5 Pros (and 5 Cons) To Consider Before Embarking on a Travel Nursing Career

Written by Rose Torrento on Thursday, April 21, 2022 Posted in Travel Nurse Tips

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When nurses contemplate the shift to travel nursing, there’s a tendency to focus on what they already know. But travel nursing is much more than simply doing the same work in a different facility every 13 weeks.

As more nurses explore the idea of a travel nursing career, it’s critical they understand the full picture and set realistic expectations. For a closer look at the benefits and challenges of travel nursing — and how to make a well-informed decision about your own career — consider the following pros and cons.

Pros of travel nursing

Every travel nursing assignment has its own unique elements, but the job itself comes with a standard set of benefits that appeal to adventurous professionals.

  1. Lucrative pay. One of the biggest reasons nurses choose travel nursing is because it tends to pay better. Travel nursing salaries are generally higher than those of staff nurses in permanent positions.
  2. Freedom to travel. Another huge benefit of travel nursing is, of course, the travel. If you’ve always wanted to explore new places and see the country, travel nursing gives you the opportunity to do so while making a living. You can take assignments in any state in which you are licensed to work.
  3. Control over assignments. Travel nursing agencies don’t just assign you to a facility without your input. You retain the freedom and control over what assignments you’re willing to work. Assignment availability will fluctuate, but you don’t have to work in a particular location or for a rate you don’t want.
  4. Diverse experiences. Some nurses don’t want to spend their careers doing the same thing at one facility. Travel nursing offers broad experiences in new locations, at various types of facilities, and with diverse patient and staff populations.
  5. Extensive network. While traveling, nurses meet countless new people and build a large professional network. You never know who might have an opportunity for you in the future, so these connections are key.
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Cons of travel nursing

Travel nursing isn’t for everyone. Although these “cons” are just part of the job, they might be deal breakers for some nurses. Make sure to consider them before taking the leap.

  1. Stress of travel. Whether it’s for work or pleasure, traveling can be stressful for both mind and body. Moving every 13 weeks is difficult for nurses who prefer to settle down.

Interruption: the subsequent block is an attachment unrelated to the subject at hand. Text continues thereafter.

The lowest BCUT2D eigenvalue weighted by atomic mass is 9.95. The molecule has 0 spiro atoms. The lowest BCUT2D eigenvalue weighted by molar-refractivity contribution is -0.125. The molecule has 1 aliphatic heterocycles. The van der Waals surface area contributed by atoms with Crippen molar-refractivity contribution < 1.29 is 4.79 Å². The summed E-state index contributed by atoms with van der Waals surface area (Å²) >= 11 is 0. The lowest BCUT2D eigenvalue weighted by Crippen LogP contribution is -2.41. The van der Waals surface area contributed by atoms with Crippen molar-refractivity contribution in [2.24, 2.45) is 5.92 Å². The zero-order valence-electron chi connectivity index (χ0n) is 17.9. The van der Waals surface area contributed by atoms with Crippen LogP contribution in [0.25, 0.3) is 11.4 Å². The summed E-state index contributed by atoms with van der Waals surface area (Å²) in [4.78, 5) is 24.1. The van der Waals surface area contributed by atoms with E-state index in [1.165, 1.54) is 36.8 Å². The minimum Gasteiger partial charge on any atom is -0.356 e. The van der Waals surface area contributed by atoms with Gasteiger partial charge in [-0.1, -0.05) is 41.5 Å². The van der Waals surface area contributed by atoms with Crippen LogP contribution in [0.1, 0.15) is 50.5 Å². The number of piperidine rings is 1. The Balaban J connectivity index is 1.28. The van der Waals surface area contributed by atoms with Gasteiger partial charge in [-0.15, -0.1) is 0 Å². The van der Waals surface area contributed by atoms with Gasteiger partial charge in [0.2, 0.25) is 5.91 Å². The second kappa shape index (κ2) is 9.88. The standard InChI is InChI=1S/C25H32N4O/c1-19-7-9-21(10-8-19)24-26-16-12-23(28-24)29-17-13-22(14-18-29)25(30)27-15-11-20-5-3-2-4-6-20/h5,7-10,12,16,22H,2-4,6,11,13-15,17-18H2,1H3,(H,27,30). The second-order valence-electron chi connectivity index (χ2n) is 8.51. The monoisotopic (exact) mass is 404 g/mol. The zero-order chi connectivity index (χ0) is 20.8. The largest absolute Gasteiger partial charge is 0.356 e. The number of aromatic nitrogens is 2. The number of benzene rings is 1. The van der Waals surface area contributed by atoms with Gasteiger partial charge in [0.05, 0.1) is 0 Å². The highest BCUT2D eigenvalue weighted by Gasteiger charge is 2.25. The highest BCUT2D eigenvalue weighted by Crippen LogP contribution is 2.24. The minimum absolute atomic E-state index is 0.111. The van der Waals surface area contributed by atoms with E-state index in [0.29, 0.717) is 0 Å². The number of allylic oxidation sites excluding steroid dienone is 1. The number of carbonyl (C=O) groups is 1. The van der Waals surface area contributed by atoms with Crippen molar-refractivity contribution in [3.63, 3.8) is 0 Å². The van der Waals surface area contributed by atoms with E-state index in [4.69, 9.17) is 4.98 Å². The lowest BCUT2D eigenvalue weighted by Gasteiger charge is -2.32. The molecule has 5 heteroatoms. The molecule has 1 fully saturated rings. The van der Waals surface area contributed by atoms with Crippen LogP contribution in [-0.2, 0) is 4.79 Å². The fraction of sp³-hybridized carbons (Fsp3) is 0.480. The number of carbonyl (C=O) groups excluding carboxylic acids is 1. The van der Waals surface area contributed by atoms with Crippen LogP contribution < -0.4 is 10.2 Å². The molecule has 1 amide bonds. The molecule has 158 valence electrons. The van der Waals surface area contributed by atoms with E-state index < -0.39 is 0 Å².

2. Less welcoming facilities. Not all facilities are created equal. At some facilities, you might find staff members or managers aren’t as inviting as at others.
  3. Tax and license considerations. Travel nursing isn’t as simple as setting off to work in a new place. Nurses must be licensed in the state they want to work in. You also need to consider tax complications and how travel stipends will affect your income.
  4. Family strain. Travel nurses are away from home for extended periods of time. This can strain familial, romantic, and platonic relationships.
  5. Varied pay rates. Travel nursing contracts don’t pay the same across the board. Qualifications, locations, and shifts can affect how much you’re paid on a given assignment. You may earn more on one assignment and less on the next.

Take time to weigh the ups and downs of the job. If you find the pros outweigh the cons, get ready to take the next step on your travel nursing journey.

Interested in exploring travel nursing? Talk with a Health Providers Choice recruiter to learn more about how it works. We’re here to answer questions, provide more information about travel nursing contracts and assignments, and help you explore opportunities in this exciting field. For more information, contact us online or call us today at 888-299-9800.

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About the Author

Rose Torrento

Rosemarie Torrento has worked in health care for more than 26 years, beginning as a registered nurse in 1988. Early in her nursing career, Torrento worked as a freelance contract nurse before accepting a position in nursing administration. During her 17-year tenure in that role, she oversaw nursing employment and travel nurse contracting at a Level 1 Trauma Hospital in Michigan. Understanding the challenges travel nurses faced, Torrento founded Health Providers Choice Inc. (HPC) in 2003. Through Torrento’s extensive experience and her role as President and CEO, HPC provides travel placement of registered nurses and allied health professionals to hospital systems nationally.